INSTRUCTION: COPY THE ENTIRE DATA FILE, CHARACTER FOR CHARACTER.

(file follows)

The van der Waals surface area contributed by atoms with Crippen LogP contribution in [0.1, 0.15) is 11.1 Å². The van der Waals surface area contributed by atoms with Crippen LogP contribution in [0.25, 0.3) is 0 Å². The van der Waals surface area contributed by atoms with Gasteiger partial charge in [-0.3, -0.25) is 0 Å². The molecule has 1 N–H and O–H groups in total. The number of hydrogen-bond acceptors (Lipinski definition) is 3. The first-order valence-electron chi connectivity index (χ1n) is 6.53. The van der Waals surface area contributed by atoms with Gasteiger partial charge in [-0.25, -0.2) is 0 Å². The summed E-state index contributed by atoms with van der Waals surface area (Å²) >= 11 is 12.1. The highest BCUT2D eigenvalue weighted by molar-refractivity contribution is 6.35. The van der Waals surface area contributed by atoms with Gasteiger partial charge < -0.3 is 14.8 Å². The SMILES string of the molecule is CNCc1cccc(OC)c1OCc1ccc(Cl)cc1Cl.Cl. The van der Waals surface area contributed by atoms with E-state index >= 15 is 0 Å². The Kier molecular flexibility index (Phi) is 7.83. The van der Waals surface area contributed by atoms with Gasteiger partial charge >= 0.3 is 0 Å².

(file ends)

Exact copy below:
The van der Waals surface area contributed by atoms with Crippen LogP contribution in [0.1, 0.15) is 11.1 Å². The van der Waals surface area contributed by atoms with Crippen LogP contribution in [0.25, 0.3) is 0 Å². The van der Waals surface area contributed by atoms with Gasteiger partial charge in [-0.3, -0.25) is 0 Å². The molecule has 1 N–H and O–H groups in total. The number of hydrogen-bond acceptors (Lipinski definition) is 3. The first-order valence-electron chi connectivity index (χ1n) is 6.53. The van der Waals surface area contributed by atoms with Gasteiger partial charge in [-0.25, -0.2) is 0 Å². The summed E-state index contributed by atoms with van der Waals surface area (Å²) >= 11 is 12.1. The highest BCUT2D eigenvalue weighted by molar-refractivity contribution is 6.35. The van der Waals surface area contributed by atoms with Gasteiger partial charge < -0.3 is 14.8 Å². The SMILES string of the molecule is CNCc1cccc(OC)c1OCc1ccc(Cl)cc1Cl.Cl. The van der Waals surface area contributed by atoms with E-state index >= 15 is 0 Å². The Kier molecular flexibility index (Phi) is 7.83. The van der Waals surface area contributed by atoms with Gasteiger partial charge >= 0.3 is 0 Å².